Robert M. La Follette School of Public Affairs
Friday, February 26, 2010

Bi wants to eliminate barriers to sustainable environment

Xiaojia "Lydia" Bi

For Xiaojia "Lydia" Bi, public service is about breaking down barriers, whether in helping people in developing countries or supporting sustainable wetland restoration in New Orleans.

Bi comes to La Follette by way of the Department of Urban and Regional Planning, from which she graduated in May 2010 with a master of science degree. She decided to pursue a double degree after meeting a few La Follette students during her first semester and talking with her URPL advisor. She expects to complete her Master of International Public Affairs degree in May 2011 and then do research and policy analysis that advances international development.

"My interest has been broad, including environmental, economic and social policy," Bi says, "but I have been focusing on environmental policy in my graduate work, with an interest to transform our communities into sustainable living spaces."

She finds the La Follette curriculum is expanding her perspective. "I appreciate building on URPL's regional and local focus, and gaining global competence through the international public affairs program for a meaningful career in the public policy arena," she says.

Bi brings her experience of growing up in China to bear in her consideration of creating policies that advance a sustainable environment in an equitable way. "Because of political and social underdevelopment in many developing countries in the world, there are major barriers for the general public's interest to be advanced in these countries," she says. "I hope my work will help make public policy accessible to people in developing countries and help them overcome the various political, social and cultural barriers that hinder their full participation in the civil society. I also hope to conduct research that helps policymakers in developing countries to consider putting social and political  developments on the top of their agendas and to close up gaps with the developed world in these regards."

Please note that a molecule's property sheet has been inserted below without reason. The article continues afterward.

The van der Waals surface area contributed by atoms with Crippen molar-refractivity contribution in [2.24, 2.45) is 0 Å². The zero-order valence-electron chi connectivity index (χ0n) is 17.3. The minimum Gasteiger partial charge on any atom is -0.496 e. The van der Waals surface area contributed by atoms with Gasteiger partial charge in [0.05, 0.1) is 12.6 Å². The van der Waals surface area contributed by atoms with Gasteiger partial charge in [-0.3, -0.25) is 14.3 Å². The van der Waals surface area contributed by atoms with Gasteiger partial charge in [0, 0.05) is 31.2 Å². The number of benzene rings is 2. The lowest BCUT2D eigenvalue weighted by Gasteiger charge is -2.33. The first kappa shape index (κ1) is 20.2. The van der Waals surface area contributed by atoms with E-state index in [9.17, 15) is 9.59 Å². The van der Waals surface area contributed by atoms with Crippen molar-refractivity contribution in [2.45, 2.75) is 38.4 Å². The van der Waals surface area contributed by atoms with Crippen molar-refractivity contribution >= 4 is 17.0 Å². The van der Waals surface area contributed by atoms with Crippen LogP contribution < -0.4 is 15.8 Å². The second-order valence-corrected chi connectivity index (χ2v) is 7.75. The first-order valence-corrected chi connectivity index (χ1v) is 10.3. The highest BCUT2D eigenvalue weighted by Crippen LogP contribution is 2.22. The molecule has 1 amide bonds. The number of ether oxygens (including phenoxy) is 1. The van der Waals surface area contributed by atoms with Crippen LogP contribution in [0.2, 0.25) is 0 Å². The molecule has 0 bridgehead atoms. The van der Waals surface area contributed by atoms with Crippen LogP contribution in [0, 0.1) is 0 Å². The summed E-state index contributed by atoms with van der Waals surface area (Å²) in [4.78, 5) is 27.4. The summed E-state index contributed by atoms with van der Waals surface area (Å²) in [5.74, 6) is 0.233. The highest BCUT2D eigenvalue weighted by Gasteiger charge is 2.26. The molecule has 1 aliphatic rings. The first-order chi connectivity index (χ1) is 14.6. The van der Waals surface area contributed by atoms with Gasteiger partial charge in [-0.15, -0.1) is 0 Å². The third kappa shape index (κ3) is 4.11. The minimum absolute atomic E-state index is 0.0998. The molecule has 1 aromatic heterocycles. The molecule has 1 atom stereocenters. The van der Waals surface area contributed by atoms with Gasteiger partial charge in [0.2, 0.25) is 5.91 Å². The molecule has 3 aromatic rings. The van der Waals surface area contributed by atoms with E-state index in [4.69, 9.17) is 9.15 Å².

The importance of helping people who are not part of the policy world make sense of proposals became more apparent to Bi after she went to New Orleans twice in 2009 with an interdisciplinary student group from the University of Wisconsin–Madison. They collaborated with grassroots neighborhood organizations, local schools, big agency players such as the Army Corps of Engineers, New Orleans Sewage and Water Board, and research groups such as the Tulane Institute on Water Resources Law and Policy to promote sustainable wetland restoration and environmental justice in the city's Lower Ninth Ward neighborhood that was hit hard by Hurricane Katrina in 2005.

"I saw the devastating effects of natural disaster on communities and people's lives," Bi says. "Through interviews and interactions with our partners in the different agencies, I gained firsthand information on how institutions seek to mitigate natural hazards. This experience was a great introduction to how unsustainable human practices led to devastating effects. It broadened my purview of grassroots organizations and public institutions and the interplay between them."

In the summer of 2009, Bi worked with the Wisconsin Department of Transportation's Division of Transportation Investment Management's Bureau of Aeronautics. She researched and revised the Wisconsin Airport Land Use Guidebook to help communities develop compatible uses of land near airports through environment and wildlife hazards mitigation. This project complemented the certificate in transportation management and policy she completed in May 2010 and formed the basis of her master's professional project for URPL.